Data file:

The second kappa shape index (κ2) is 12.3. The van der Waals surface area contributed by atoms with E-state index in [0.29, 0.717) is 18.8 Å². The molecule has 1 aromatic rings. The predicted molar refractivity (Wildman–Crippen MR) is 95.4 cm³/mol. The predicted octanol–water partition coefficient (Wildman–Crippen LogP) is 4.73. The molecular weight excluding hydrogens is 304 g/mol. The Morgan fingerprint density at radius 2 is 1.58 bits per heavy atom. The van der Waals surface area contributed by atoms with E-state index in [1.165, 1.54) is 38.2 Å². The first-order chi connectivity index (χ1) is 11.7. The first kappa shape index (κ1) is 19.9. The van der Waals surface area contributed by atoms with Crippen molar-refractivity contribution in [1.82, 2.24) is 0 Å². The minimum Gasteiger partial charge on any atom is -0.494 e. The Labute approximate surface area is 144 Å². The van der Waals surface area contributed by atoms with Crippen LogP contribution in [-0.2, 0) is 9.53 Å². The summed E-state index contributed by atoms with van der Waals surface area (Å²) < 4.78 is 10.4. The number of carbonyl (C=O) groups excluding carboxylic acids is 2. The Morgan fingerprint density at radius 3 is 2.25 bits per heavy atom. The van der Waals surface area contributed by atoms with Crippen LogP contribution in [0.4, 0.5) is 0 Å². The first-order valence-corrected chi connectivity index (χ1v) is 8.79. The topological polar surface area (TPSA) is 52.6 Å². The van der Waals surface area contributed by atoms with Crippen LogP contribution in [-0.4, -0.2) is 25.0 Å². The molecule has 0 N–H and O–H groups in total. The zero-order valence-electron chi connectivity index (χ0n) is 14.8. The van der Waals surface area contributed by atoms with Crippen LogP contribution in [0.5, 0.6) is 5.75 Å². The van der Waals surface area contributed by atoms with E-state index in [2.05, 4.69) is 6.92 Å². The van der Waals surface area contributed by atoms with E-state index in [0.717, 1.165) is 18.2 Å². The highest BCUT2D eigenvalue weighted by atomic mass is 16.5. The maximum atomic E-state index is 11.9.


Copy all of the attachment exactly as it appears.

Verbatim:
The second kappa shape index (κ2) is 12.3. The van der Waals surface area contributed by atoms with E-state index in [0.29, 0.717) is 18.8 Å². The molecule has 1 aromatic rings. The predicted molar refractivity (Wildman–Crippen MR) is 95.4 cm³/mol. The predicted octanol–water partition coefficient (Wildman–Crippen LogP) is 4.73. The molecular weight excluding hydrogens is 304 g/mol. The Morgan fingerprint density at radius 2 is 1.58 bits per heavy atom. The van der Waals surface area contributed by atoms with E-state index in [1.165, 1.54) is 38.2 Å². The first-order chi connectivity index (χ1) is 11.7. The first kappa shape index (κ1) is 19.9. The van der Waals surface area contributed by atoms with Crippen molar-refractivity contribution in [1.82, 2.24) is 0 Å². The minimum Gasteiger partial charge on any atom is -0.494 e. The Labute approximate surface area is 144 Å². The van der Waals surface area contributed by atoms with Crippen LogP contribution in [-0.2, 0) is 9.53 Å². The summed E-state index contributed by atoms with van der Waals surface area (Å²) < 4.78 is 10.4. The number of carbonyl (C=O) groups excluding carboxylic acids is 2. The Morgan fingerprint density at radius 3 is 2.25 bits per heavy atom. The van der Waals surface area contributed by atoms with Crippen LogP contribution in [0.4, 0.5) is 0 Å². The first-order valence-corrected chi connectivity index (χ1v) is 8.79. The topological polar surface area (TPSA) is 52.6 Å². The van der Waals surface area contributed by atoms with Crippen LogP contribution in [-0.4, -0.2) is 25.0 Å². The molecule has 0 N–H and O–H groups in total. The zero-order valence-electron chi connectivity index (χ0n) is 14.8. The van der Waals surface area contributed by atoms with Crippen LogP contribution in [0.5, 0.6) is 5.75 Å². The van der Waals surface area contributed by atoms with E-state index in [2.05, 4.69) is 6.92 Å². The van der Waals surface area contributed by atoms with E-state index in [0.717, 1.165) is 18.2 Å². The highest BCUT2D eigenvalue weighted by atomic mass is 16.5. The maximum atomic E-state index is 11.9.